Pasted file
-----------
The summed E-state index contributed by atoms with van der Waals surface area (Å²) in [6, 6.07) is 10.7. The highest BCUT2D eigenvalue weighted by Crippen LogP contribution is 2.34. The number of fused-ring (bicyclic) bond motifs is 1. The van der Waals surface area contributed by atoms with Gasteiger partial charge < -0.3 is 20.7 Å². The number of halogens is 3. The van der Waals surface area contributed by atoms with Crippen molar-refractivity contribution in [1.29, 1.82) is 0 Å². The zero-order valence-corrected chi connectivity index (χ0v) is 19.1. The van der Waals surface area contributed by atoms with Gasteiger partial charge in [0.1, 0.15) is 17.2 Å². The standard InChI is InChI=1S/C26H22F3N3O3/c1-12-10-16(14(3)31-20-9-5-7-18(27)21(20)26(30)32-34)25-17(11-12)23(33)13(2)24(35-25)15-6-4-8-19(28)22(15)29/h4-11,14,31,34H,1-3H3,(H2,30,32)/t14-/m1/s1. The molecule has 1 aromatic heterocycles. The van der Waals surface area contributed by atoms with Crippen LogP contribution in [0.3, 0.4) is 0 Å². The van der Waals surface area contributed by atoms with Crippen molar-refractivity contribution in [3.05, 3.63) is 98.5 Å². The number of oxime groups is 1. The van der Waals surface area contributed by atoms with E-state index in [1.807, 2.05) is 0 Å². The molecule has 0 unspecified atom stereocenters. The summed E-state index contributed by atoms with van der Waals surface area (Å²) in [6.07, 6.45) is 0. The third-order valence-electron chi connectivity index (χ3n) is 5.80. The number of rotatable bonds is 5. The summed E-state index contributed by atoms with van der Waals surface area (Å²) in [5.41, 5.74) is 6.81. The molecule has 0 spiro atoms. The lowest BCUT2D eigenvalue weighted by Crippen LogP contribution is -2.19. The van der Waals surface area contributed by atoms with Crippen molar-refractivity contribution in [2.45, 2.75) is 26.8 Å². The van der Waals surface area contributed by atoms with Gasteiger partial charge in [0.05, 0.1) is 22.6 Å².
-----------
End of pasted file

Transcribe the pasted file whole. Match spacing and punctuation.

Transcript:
The summed E-state index contributed by atoms with van der Waals surface area (Å²) in [6, 6.07) is 10.7. The highest BCUT2D eigenvalue weighted by Crippen LogP contribution is 2.34. The number of fused-ring (bicyclic) bond motifs is 1. The van der Waals surface area contributed by atoms with Gasteiger partial charge < -0.3 is 20.7 Å². The number of halogens is 3. The van der Waals surface area contributed by atoms with Crippen molar-refractivity contribution in [1.29, 1.82) is 0 Å². The zero-order valence-corrected chi connectivity index (χ0v) is 19.1. The van der Waals surface area contributed by atoms with Gasteiger partial charge in [0.1, 0.15) is 17.2 Å². The standard InChI is InChI=1S/C26H22F3N3O3/c1-12-10-16(14(3)31-20-9-5-7-18(27)21(20)26(30)32-34)25-17(11-12)23(33)13(2)24(35-25)15-6-4-8-19(28)22(15)29/h4-11,14,31,34H,1-3H3,(H2,30,32)/t14-/m1/s1. The molecule has 1 aromatic heterocycles. The van der Waals surface area contributed by atoms with Crippen LogP contribution in [0.3, 0.4) is 0 Å². The van der Waals surface area contributed by atoms with Crippen molar-refractivity contribution in [3.05, 3.63) is 98.5 Å². The number of oxime groups is 1. The van der Waals surface area contributed by atoms with E-state index in [1.807, 2.05) is 0 Å². The molecule has 0 unspecified atom stereocenters. The summed E-state index contributed by atoms with van der Waals surface area (Å²) in [6.07, 6.45) is 0. The third-order valence-electron chi connectivity index (χ3n) is 5.80. The number of rotatable bonds is 5. The summed E-state index contributed by atoms with van der Waals surface area (Å²) in [5.41, 5.74) is 6.81. The molecule has 0 spiro atoms. The lowest BCUT2D eigenvalue weighted by Crippen LogP contribution is -2.19. The van der Waals surface area contributed by atoms with Crippen molar-refractivity contribution in [2.45, 2.75) is 26.8 Å². The van der Waals surface area contributed by atoms with Gasteiger partial charge in [0.05, 0.1) is 22.6 Å².